Ginger industry in BuderimIn 1929, a number of Buderim ginger growers formed the first Ginger Growers’ Association with a view to developing the ginger industry in the area. Ginger had arrived  with the First Fleet and Chinese settlers had also been growing it in Australia from the early 19th century. However, the formation of the Association marked the beginning of commercial cultivation and processing.

Ginger is native to India and Southern China but was used in ancient Rome and highly valued in medieval times for both culinary and medicinal purposes. Australia’s first white settlers brought both the ground spice and the ginger plant to Australia, while later Chinese immigrants independently brought ginger root from their homeland.

Initially ginger was grown in private gardens and some Chinese market gardens. It was used in ginger cakes, ginger jams, curries, confectionery and ginger beer. As a medicine it was thought to relieve cold-related illnesses and digestive upsets and to be a stimulant.

Farmers in northern New South Wales and southern Queensland began experimenting with the crop in the 1920s and by 1928 there were two major growers in the Buderim area: E. F. Elliott and A. J. Burnett.  The Association applied to the Federal Government for tariff protection, as it was difficult for local growers to compete with cheaper imported ginger from China. This was opposed by confectionery manufacturers such as MacRobertson’s and tariffs were not imposed.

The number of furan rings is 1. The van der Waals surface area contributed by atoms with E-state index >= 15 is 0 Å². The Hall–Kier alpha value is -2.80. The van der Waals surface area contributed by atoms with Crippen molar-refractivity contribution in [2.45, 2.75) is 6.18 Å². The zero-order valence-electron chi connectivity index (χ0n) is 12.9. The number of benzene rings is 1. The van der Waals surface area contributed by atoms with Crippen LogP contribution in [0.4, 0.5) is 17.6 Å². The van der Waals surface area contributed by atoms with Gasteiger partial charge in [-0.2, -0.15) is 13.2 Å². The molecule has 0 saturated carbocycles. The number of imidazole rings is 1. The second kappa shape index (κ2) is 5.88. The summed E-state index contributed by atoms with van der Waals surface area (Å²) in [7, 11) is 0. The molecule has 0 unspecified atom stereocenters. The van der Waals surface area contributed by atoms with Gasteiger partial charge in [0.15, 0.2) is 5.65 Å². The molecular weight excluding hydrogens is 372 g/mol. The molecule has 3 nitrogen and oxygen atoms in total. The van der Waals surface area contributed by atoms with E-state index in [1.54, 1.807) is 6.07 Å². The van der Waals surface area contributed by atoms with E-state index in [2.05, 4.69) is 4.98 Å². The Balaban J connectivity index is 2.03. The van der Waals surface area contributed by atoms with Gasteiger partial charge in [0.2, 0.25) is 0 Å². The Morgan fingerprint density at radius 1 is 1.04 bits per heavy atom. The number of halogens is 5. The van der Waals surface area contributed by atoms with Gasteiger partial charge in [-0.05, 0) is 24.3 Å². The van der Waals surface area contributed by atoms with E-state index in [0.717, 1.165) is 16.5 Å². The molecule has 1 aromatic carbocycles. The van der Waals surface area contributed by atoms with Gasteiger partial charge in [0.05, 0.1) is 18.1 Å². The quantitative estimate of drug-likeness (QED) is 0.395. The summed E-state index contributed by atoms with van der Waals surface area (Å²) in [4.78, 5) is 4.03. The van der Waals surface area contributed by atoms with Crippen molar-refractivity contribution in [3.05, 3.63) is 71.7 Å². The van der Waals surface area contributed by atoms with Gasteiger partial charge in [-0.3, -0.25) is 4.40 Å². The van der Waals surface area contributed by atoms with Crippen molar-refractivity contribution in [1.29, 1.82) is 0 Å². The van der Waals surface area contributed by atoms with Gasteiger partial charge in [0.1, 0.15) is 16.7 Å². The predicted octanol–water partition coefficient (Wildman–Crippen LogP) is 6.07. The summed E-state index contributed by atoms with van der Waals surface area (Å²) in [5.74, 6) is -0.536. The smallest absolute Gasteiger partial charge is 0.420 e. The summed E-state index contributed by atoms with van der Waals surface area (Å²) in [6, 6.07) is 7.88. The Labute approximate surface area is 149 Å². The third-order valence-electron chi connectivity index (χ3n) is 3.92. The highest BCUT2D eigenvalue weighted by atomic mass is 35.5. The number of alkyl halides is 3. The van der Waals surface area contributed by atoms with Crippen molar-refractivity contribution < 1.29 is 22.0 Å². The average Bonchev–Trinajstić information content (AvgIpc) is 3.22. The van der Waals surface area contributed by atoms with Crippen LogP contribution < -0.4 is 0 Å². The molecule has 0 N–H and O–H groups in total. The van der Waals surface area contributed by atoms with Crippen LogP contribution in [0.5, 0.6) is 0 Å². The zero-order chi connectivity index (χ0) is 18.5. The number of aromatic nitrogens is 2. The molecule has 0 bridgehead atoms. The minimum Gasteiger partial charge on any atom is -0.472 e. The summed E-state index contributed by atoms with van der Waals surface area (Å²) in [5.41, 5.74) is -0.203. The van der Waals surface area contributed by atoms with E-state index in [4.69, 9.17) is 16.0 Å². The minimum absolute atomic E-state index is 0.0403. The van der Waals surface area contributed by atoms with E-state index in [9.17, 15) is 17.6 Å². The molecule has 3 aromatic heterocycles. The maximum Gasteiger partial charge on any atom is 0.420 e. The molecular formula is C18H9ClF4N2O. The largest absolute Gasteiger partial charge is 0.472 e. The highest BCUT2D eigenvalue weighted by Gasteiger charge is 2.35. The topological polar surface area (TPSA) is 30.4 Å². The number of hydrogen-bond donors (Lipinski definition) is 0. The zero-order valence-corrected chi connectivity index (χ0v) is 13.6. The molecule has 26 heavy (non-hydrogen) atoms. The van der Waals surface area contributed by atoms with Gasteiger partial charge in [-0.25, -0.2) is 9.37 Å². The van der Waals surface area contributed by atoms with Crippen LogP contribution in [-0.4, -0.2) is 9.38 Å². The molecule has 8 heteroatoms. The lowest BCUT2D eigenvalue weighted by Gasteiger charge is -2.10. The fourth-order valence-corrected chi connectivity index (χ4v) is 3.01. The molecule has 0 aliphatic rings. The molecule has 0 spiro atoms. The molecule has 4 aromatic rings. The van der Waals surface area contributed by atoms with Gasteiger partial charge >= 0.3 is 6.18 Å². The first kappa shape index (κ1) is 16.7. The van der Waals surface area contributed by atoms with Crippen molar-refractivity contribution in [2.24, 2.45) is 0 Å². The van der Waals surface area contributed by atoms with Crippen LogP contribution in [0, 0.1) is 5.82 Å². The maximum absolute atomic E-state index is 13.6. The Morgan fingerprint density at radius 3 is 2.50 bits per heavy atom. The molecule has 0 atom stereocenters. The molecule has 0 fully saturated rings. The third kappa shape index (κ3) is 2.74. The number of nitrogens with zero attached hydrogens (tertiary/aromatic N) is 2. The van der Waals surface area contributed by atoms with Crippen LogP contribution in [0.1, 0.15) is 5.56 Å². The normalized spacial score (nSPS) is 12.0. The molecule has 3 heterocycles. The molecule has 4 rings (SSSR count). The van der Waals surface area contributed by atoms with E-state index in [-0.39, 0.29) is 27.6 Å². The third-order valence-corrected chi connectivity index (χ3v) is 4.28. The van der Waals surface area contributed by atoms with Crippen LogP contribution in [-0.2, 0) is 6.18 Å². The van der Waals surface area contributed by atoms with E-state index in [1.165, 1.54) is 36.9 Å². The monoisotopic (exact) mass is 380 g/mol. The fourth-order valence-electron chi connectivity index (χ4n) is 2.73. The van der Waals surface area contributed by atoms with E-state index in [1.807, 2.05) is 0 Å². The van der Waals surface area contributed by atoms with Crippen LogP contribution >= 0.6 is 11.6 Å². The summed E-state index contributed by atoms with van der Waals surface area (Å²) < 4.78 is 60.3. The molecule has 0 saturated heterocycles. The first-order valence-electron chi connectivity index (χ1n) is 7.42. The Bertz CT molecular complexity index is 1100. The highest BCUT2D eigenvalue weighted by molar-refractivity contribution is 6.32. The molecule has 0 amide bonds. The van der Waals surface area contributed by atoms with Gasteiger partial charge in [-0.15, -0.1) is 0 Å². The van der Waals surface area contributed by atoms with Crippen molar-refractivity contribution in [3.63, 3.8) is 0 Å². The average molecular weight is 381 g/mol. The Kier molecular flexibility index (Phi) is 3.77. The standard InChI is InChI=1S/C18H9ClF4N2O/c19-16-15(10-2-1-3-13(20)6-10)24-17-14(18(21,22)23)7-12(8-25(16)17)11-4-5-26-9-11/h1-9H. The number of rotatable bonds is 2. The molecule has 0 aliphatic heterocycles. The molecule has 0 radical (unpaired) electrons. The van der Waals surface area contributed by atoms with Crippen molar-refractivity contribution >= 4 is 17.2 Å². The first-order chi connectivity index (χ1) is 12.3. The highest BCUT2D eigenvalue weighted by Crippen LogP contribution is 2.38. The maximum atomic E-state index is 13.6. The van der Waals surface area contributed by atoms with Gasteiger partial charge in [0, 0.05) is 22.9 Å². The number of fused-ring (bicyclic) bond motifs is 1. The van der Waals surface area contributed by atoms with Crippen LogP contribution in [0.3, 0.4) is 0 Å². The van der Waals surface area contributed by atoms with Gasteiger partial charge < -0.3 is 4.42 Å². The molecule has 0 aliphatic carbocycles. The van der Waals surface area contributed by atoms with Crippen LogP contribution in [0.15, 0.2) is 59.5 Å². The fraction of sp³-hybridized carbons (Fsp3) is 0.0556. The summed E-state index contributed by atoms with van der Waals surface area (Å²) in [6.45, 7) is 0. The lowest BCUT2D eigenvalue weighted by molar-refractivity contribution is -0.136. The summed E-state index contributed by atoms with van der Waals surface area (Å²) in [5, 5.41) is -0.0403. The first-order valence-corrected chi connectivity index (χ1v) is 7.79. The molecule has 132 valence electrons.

World War II created an opportunity for the industry, when the imported product from China was no longer available. In 1941, at a conference of growers from Queensland and New South Wales, the Australian Ginger Growers’ Council was formed. Growers decided to handle production on a co-operative basis and over the next two years processing plants were developed. By 1946, there were processors in Brisbane, Sydney, Melbourne and Perth.

Over the following decades, the ginger industry had a series of ups and downs. In the mid 1950s, when the USA banned the importation of ginger from communist China, the export market received a boost. Today, according to Agrifutures, the Australian ginger industry produces about 8,000 tonnes each year, with an estimated farm gate value of AU$32 million.  About 60 per cent of the crop is sold fresh, with the rest being sold to processors to manufacture confectionery, pickled products, brewed drinks or paste for cooking.